Climate Scientist for International Development
When Tamara Janes was completing her masters in atmospheric sciences at the University of Alberta, Canada, there was one institution that stood out for her as an employer to target when she graduated. The international reputation of the Met Office's climate research made it the perfect choice for Tamara, who wanted to apply her skills to a career in climatology. So she packed her bags and headed for the UK.
"The first thing I did when I moved to the UK was to write a letter to the Met Office," Tamara remembers.
A few months later, she had her first position in the Met Office as a monsoon scientist. Over the next 18 months, she worked on projects to help India and Bangladesh - two countries particularly vulnerable to monsoons - develop their capacity to adapt to regional climate change.
"For a year and a half I was solely focused on producing and interpreting regional climate model output to inform decision making in India and Bangladesh."
Communication is key
One of the biggest challenges of this project was making sure complicated weather information was communicated effectively. Tamara and her team learned to use innovative presentation methods and, for Bangladesh, developed an interactive web-based tool. The visually-focused information was a big hit with the audience.
"The Bangladeshi government didn't want a long report. They liked the fact they could explore the results across the regions for themselves while still having the data available." After two productive years working on projects focused on climate change projections forecasts in South Asia, Tamara set her sights on a new challenge. It came in the form of seasonal forecasting in Kenya and centred on the difficulties of reporting forecasts for a rural, farming community, as Tamara explains:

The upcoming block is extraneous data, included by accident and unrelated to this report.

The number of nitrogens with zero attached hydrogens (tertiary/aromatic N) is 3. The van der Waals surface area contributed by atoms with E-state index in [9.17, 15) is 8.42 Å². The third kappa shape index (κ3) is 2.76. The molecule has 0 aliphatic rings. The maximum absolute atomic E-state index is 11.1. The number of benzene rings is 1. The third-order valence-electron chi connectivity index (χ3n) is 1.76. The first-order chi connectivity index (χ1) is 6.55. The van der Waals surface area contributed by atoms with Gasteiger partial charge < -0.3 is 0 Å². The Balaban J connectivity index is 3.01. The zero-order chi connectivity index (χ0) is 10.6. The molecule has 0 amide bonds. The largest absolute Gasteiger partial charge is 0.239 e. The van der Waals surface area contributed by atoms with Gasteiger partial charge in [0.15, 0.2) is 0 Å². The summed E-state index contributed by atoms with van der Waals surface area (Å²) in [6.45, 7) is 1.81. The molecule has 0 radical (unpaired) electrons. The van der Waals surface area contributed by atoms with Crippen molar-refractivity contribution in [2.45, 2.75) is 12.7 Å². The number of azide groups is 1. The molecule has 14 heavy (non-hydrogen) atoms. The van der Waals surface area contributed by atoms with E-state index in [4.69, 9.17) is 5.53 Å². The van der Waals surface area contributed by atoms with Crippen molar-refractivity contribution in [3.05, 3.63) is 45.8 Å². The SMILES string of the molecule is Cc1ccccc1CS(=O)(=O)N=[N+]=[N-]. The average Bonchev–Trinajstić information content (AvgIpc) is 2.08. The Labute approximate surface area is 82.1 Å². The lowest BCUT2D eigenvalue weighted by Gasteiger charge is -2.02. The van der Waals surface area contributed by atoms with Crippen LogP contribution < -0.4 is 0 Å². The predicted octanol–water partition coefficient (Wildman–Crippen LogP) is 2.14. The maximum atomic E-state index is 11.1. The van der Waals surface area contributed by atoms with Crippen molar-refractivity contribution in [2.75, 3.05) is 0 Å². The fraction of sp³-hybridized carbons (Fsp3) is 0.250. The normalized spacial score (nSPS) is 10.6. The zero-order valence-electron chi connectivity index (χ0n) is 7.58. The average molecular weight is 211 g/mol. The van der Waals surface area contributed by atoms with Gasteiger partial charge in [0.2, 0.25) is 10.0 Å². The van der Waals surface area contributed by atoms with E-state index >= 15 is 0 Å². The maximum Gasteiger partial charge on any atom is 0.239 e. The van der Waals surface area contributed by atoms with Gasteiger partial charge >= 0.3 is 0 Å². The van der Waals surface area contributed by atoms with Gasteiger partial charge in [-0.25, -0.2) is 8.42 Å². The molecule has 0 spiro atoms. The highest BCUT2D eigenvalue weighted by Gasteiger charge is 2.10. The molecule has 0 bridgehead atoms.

"For the farmers we met, climate change wasn't a debate. They'd been observing it during their rainy seasons and living with it for years."
Working with the farmers was a real eye-opener for Tamara. Here were communities who had contributed little to climate change but were subject to the harshest of its realities.
"The experience helped me get to grips with why we do what we do. When I came back, I really felt that every climate scientist should experience something similar, and base their science on helping the people most affected."
A pattern emerges
There's a pattern to Tamara's career to date in her ability to draw together disparate aspects of a project. Sometimes this means creating links between different cultures and ways of working. At others it's striding between short-, medium- and long-range forecasts. In a similar vein, her current role as Climate Scientist for International Development involves bringing together different aspects of the Met Office's work.
As project lead for the Weather and Climate Science for Service Partnership (WCSSP) project in South Africa, Tamara helps bridge the gap between the science of short-range weather forecasting and the all-important business development functions at the Met Office, as she explains:
"Half my time is science-based and half is spent in a relationship management role, ensuring work is delivered and that we're working closely with the South African Weather Service."
This kind of role is vital for the Met Office, as it provides the link between pure scientific work and practical applications that make such a difference to businesses - and ultimately to people's lives around the world.
If Tamara's career to date has been very varied her next role is no exception, as she takes a break from work and goes on maternity leave in the coming months. Undoubtedly she'll be keeping a keen eye on the weather until she returns.